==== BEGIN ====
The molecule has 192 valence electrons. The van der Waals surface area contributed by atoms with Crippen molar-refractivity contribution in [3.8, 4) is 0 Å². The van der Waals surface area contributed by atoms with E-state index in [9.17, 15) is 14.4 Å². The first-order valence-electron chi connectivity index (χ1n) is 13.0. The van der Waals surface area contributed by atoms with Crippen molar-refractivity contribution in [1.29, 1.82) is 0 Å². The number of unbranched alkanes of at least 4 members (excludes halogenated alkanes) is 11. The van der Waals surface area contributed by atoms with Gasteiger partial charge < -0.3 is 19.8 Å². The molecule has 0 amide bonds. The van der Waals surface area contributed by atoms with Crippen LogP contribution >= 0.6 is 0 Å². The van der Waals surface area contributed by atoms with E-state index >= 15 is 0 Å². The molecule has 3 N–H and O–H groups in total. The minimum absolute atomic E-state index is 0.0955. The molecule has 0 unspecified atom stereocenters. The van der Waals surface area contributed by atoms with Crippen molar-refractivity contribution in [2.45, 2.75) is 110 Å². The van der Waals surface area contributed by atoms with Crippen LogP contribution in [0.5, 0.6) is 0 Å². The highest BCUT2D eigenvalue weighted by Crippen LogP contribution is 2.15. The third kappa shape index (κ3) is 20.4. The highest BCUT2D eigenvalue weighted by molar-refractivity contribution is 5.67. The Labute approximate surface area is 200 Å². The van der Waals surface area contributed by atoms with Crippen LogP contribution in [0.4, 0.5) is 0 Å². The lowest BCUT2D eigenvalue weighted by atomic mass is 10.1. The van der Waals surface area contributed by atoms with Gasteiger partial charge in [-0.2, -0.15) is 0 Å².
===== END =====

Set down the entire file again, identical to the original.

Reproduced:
The molecule has 192 valence electrons. The van der Waals surface area contributed by atoms with Crippen molar-refractivity contribution in [3.8, 4) is 0 Å². The van der Waals surface area contributed by atoms with E-state index in [9.17, 15) is 14.4 Å². The first-order valence-electron chi connectivity index (χ1n) is 13.0. The van der Waals surface area contributed by atoms with Crippen molar-refractivity contribution in [1.29, 1.82) is 0 Å². The number of unbranched alkanes of at least 4 members (excludes halogenated alkanes) is 11. The van der Waals surface area contributed by atoms with Gasteiger partial charge < -0.3 is 19.8 Å². The molecule has 0 amide bonds. The van der Waals surface area contributed by atoms with Crippen LogP contribution >= 0.6 is 0 Å². The van der Waals surface area contributed by atoms with E-state index >= 15 is 0 Å². The molecule has 3 N–H and O–H groups in total. The minimum absolute atomic E-state index is 0.0955. The molecule has 0 unspecified atom stereocenters. The van der Waals surface area contributed by atoms with Crippen molar-refractivity contribution in [2.45, 2.75) is 110 Å². The van der Waals surface area contributed by atoms with Crippen LogP contribution in [0.5, 0.6) is 0 Å². The highest BCUT2D eigenvalue weighted by Crippen LogP contribution is 2.15. The third kappa shape index (κ3) is 20.4. The highest BCUT2D eigenvalue weighted by molar-refractivity contribution is 5.67. The Labute approximate surface area is 200 Å². The van der Waals surface area contributed by atoms with Crippen LogP contribution in [0.4, 0.5) is 0 Å². The lowest BCUT2D eigenvalue weighted by atomic mass is 10.1. The van der Waals surface area contributed by atoms with Gasteiger partial charge in [-0.2, -0.15) is 0 Å².